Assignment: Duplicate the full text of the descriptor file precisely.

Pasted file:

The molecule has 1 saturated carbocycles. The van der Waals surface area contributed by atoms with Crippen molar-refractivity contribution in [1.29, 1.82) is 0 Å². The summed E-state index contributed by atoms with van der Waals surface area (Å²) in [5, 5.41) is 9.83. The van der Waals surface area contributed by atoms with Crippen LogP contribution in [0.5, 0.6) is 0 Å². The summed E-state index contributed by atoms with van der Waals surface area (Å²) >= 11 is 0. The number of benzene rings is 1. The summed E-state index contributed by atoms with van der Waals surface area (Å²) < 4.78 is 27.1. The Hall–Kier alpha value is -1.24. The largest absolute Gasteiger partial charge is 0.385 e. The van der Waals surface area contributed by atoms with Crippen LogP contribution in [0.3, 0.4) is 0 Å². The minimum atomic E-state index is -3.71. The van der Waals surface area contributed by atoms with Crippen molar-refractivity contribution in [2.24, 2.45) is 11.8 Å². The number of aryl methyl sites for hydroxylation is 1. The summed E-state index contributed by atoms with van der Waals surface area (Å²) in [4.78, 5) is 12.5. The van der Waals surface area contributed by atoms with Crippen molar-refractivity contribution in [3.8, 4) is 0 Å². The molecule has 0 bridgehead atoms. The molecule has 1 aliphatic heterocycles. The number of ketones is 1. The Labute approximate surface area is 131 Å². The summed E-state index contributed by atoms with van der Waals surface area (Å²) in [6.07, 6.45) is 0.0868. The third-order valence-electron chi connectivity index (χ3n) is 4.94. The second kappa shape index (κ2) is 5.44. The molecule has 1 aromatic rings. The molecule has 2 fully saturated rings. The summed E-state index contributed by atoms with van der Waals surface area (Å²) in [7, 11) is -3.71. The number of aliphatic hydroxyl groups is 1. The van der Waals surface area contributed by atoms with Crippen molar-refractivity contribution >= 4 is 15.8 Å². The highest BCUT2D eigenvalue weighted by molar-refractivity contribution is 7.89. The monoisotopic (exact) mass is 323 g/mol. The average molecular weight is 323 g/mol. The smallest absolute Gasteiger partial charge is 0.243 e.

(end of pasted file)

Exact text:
The molecule has 1 saturated carbocycles. The van der Waals surface area contributed by atoms with Crippen molar-refractivity contribution in [1.29, 1.82) is 0 Å². The summed E-state index contributed by atoms with van der Waals surface area (Å²) in [5, 5.41) is 9.83. The van der Waals surface area contributed by atoms with Crippen LogP contribution in [0.5, 0.6) is 0 Å². The summed E-state index contributed by atoms with van der Waals surface area (Å²) >= 11 is 0. The number of benzene rings is 1. The summed E-state index contributed by atoms with van der Waals surface area (Å²) < 4.78 is 27.1. The Hall–Kier alpha value is -1.24. The largest absolute Gasteiger partial charge is 0.385 e. The van der Waals surface area contributed by atoms with Crippen LogP contribution in [0.3, 0.4) is 0 Å². The minimum atomic E-state index is -3.71. The van der Waals surface area contributed by atoms with Crippen molar-refractivity contribution in [2.24, 2.45) is 11.8 Å². The number of aryl methyl sites for hydroxylation is 1. The summed E-state index contributed by atoms with van der Waals surface area (Å²) in [4.78, 5) is 12.5. The van der Waals surface area contributed by atoms with Crippen molar-refractivity contribution in [3.8, 4) is 0 Å². The molecule has 0 bridgehead atoms. The molecule has 1 aliphatic heterocycles. The number of ketones is 1. The Labute approximate surface area is 131 Å². The summed E-state index contributed by atoms with van der Waals surface area (Å²) in [6.07, 6.45) is 0.0868. The third-order valence-electron chi connectivity index (χ3n) is 4.94. The second kappa shape index (κ2) is 5.44. The molecule has 1 aromatic rings. The molecule has 2 fully saturated rings. The summed E-state index contributed by atoms with van der Waals surface area (Å²) in [7, 11) is -3.71. The number of aliphatic hydroxyl groups is 1. The van der Waals surface area contributed by atoms with Crippen molar-refractivity contribution >= 4 is 15.8 Å². The highest BCUT2D eigenvalue weighted by molar-refractivity contribution is 7.89. The monoisotopic (exact) mass is 323 g/mol. The average molecular weight is 323 g/mol. The smallest absolute Gasteiger partial charge is 0.243 e.